Freddie Mac mortgage interest rates down for third straight week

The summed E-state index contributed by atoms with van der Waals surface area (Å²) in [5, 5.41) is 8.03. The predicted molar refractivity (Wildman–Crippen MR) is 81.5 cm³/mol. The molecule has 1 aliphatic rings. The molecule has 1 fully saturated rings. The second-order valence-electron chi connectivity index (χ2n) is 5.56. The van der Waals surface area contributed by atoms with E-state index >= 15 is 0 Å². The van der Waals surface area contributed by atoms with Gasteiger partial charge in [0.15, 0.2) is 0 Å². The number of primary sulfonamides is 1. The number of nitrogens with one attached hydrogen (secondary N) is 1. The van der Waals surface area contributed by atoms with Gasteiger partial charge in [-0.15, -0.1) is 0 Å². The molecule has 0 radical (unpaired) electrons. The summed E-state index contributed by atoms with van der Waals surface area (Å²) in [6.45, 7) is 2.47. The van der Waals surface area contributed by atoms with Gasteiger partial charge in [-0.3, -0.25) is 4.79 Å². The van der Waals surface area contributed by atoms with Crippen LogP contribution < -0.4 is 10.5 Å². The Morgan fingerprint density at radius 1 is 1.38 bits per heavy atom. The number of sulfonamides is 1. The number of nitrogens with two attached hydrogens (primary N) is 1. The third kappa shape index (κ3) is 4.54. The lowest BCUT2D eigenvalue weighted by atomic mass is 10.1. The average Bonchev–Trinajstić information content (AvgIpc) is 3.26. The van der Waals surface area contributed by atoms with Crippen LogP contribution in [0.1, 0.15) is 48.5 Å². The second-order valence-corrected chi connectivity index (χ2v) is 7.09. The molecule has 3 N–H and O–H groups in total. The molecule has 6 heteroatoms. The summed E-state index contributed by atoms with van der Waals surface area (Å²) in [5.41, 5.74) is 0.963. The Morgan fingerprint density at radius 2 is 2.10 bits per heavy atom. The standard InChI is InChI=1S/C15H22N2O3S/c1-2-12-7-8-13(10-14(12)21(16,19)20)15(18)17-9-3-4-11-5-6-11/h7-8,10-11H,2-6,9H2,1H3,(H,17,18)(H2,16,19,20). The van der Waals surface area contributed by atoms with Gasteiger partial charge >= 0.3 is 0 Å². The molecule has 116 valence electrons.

Mortgage interest rates fell for the third straight week but home sales remain weak, according to Freddie Mac. The government-sponsored enterprise said its primary mortgage market survey showed the average rate for a 30-year, fixed mortgage declined to 4.87% for the week ending Thursday from 4.95% a week earlier. The average rate for a 15-year, fixed mortgage decreased to 4.15% from 4.22% the prior week, according to the Freddie Mac survey. Interest rates are slightly lower than a year earlier yet remain higher than the 2010 average of 4.7% for the 30-year, fixed mortgage that was the lowest in more than 50 years. Freddie Mac chief economist Frank Nothaft said rates for 30-year, fixed mortgages are almost 0.2 percentage points below this year's high set three weeks ago. "However, housing demand still remains weak. New home sales in January were near record lows dating back to 1963 when the data began, according to the Census Bureau," Nothaft said. "Similarly, pending sales of existing homes fell for the second consecutive month in January." He cited the recent report from the National Association of Realtors showing pending homes sales fell 2.8% for the first month of the year. In early December, Nothaft said he expects rates on a 30-year, fixed mortgage to remain below 5% throughout 2011, as the economic recovery accelerates. Freddie Mac said the average five-year, adjustable-rate mortgage slid to 3.72% this week from 3.80% a week earlier and is down from 4.11% a year ago. The average rate for a one-year, ARM fell to 3.23% from 3.40% a week ago. The rate is down from 4.27% at this time in 2010. Write to Jason Philyaw.